In his second year in the league, Marcus Smart is still a work in progress on offense. His shooting is a little spotty and his pick and roll game still needs work. But there are signs that he's improving and evolving as a player. It all starts with his physical gifts.
Marcus Smart has excellent size for a point guard at 6'4", 225 pounds. He won't blow past defenders with the unbelievable quickness of someone like John Wall, but he can exploit weaknesses in players with his size. The usual focus is on the defensive versatility that his size creates. See his gutsy defense on Kawhi Leonard the other night for one of many examples. However, Smart can use his frame to his advantage on offense too. When establishes position, he's showing an ability to punish smaller guards. There haven't been many looks at Marcus Smart's post game this season, but the limited reps have been encouraging.
In the midst of a wretched offensive performance against the Spurs, Boston had some productive possessions that started with Smart down low.
On this play, he's able to get inside position after a nice off-ball screen set by Sullinger. Sully then gets the ball and delivers a bounce pass right to Smart. Tony Parker, while an excellent player, doesn't have the size to handle Smart inside. Smart is able to turn and finish without Parker troubling him much.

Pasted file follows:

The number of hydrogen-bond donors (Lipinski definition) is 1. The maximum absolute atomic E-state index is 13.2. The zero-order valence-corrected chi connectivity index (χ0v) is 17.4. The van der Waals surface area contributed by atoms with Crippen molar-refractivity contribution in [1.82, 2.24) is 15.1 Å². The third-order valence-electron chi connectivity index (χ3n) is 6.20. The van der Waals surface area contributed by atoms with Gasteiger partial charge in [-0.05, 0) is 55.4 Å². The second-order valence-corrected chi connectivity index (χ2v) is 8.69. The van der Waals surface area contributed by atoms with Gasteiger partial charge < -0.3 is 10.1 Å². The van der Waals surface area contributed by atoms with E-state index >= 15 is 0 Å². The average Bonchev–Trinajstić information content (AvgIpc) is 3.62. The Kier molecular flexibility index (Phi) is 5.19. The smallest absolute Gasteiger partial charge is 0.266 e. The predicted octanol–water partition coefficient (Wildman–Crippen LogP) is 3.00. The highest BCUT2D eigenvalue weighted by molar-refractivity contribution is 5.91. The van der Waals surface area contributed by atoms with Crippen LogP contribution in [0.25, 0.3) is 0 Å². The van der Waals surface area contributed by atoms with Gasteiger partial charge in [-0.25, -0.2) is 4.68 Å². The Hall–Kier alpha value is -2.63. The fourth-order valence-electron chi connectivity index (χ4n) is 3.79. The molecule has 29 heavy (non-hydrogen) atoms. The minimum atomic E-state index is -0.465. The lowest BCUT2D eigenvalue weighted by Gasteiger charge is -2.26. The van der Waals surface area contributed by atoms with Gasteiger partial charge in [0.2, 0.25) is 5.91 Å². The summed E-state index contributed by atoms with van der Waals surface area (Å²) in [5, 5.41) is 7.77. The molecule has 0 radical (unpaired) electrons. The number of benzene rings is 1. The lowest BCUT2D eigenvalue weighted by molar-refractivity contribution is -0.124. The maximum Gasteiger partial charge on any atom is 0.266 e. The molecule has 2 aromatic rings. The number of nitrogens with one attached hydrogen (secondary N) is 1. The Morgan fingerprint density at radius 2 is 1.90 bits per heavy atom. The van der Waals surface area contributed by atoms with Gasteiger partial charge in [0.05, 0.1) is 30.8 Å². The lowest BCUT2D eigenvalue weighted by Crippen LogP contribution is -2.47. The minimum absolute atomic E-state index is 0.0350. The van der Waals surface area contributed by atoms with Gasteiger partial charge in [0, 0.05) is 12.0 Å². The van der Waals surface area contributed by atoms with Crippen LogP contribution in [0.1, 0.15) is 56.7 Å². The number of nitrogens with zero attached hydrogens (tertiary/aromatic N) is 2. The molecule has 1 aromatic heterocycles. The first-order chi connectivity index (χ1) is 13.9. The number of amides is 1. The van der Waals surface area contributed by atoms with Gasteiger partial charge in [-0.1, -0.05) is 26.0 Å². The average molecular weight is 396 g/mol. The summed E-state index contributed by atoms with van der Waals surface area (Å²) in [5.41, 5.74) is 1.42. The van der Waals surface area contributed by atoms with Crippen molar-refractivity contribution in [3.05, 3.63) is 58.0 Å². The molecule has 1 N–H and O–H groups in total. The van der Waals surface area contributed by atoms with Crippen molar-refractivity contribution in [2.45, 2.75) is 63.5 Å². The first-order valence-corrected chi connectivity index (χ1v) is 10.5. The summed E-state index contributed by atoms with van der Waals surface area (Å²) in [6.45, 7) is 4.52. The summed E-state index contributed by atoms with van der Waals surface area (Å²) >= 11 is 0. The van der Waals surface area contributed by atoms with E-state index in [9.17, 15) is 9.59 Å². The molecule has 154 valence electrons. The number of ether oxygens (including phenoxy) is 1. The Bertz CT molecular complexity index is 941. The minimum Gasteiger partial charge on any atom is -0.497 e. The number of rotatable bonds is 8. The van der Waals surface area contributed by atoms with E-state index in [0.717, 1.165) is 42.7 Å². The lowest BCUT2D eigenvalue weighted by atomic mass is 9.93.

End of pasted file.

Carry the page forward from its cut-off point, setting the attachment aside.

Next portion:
That play looks similar to one the Celtics ran in preseason against Brooklyn.
Once again, Smart gains position after a screen. He's only a few feet away from the basket when he catches the ball, so this is a great spot to be in. He gives a quick ball fake and fades away to create space. Smart then nails the jumper over the defender.
Obviously scoring is great, but there's more. He can create opportunities for other players as well. This play begins with Smart backing down Tony Parker.
His strength is really on display here, you can see Parker immediately ceding ground. When LaMarcus Aldridge is forced to help, Smart swings the ball to Amir Johnson in the corner. This sets off a chain of great ball movement that beats San Antonio's rotation and ends with an open shot for Avery Bradley. (On a side note, look how quickly Kawhi makes it to the corner. He's insanely good.) Smart won't get an assist on the Bradley 3, but it was Smart's effort that started it off.
The glut of big men in Boston's rotation limits the amount of post touches Smart can get. Brad Stevens is great at finding clever ways to use players though. Smart's strength is something that differentiates him from other players at his position, and something that Stevens can utilize. Letting Marcus Smart bully smaller players down low could be an interesting way to spice up the offense when the matchup allows for it.